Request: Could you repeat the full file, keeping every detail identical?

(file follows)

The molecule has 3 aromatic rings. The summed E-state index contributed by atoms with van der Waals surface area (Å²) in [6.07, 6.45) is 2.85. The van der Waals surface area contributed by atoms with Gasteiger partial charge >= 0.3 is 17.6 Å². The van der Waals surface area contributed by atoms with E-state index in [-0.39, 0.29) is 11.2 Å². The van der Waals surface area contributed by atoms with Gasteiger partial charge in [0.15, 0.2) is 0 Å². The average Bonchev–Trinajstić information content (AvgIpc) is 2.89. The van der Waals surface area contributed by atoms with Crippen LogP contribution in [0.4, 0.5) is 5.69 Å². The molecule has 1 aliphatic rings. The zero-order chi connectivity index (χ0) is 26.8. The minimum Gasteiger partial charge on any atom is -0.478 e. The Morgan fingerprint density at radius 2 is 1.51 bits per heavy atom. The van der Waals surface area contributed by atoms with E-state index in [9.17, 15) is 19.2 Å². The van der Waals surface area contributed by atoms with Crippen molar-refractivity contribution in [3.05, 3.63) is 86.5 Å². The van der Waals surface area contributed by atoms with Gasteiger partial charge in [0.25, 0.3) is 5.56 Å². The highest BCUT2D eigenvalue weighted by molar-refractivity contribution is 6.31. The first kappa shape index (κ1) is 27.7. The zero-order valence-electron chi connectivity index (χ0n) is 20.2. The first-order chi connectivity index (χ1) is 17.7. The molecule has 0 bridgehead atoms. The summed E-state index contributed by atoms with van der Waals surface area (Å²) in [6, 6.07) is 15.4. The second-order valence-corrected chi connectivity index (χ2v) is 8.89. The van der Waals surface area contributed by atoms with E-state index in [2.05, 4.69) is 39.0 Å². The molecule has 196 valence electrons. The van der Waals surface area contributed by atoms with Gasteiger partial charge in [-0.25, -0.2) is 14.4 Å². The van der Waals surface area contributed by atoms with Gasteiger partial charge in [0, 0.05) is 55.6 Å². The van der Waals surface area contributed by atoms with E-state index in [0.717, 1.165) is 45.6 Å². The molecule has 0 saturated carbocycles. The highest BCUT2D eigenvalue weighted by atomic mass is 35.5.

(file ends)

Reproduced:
The molecule has 3 aromatic rings. The summed E-state index contributed by atoms with van der Waals surface area (Å²) in [6.07, 6.45) is 2.85. The van der Waals surface area contributed by atoms with Gasteiger partial charge >= 0.3 is 17.6 Å². The van der Waals surface area contributed by atoms with E-state index in [-0.39, 0.29) is 11.2 Å². The van der Waals surface area contributed by atoms with Gasteiger partial charge in [0.15, 0.2) is 0 Å². The average Bonchev–Trinajstić information content (AvgIpc) is 2.89. The van der Waals surface area contributed by atoms with Crippen LogP contribution in [0.4, 0.5) is 5.69 Å². The molecule has 1 aliphatic rings. The zero-order chi connectivity index (χ0) is 26.8. The minimum Gasteiger partial charge on any atom is -0.478 e. The Morgan fingerprint density at radius 2 is 1.51 bits per heavy atom. The van der Waals surface area contributed by atoms with E-state index in [9.17, 15) is 19.2 Å². The van der Waals surface area contributed by atoms with Crippen molar-refractivity contribution in [3.05, 3.63) is 86.5 Å². The van der Waals surface area contributed by atoms with Gasteiger partial charge in [0.25, 0.3) is 5.56 Å². The highest BCUT2D eigenvalue weighted by molar-refractivity contribution is 6.31. The first kappa shape index (κ1) is 27.7. The zero-order valence-electron chi connectivity index (χ0n) is 20.2. The first-order chi connectivity index (χ1) is 17.7. The molecule has 0 bridgehead atoms. The summed E-state index contributed by atoms with van der Waals surface area (Å²) in [6, 6.07) is 15.4. The second-order valence-corrected chi connectivity index (χ2v) is 8.89. The van der Waals surface area contributed by atoms with E-state index in [2.05, 4.69) is 39.0 Å². The molecule has 196 valence electrons. The van der Waals surface area contributed by atoms with Gasteiger partial charge in [-0.25, -0.2) is 14.4 Å². The van der Waals surface area contributed by atoms with Gasteiger partial charge in [0, 0.05) is 55.6 Å². The van der Waals surface area contributed by atoms with E-state index in [0.717, 1.165) is 45.6 Å². The molecule has 0 saturated carbocycles. The highest BCUT2D eigenvalue weighted by atomic mass is 35.5.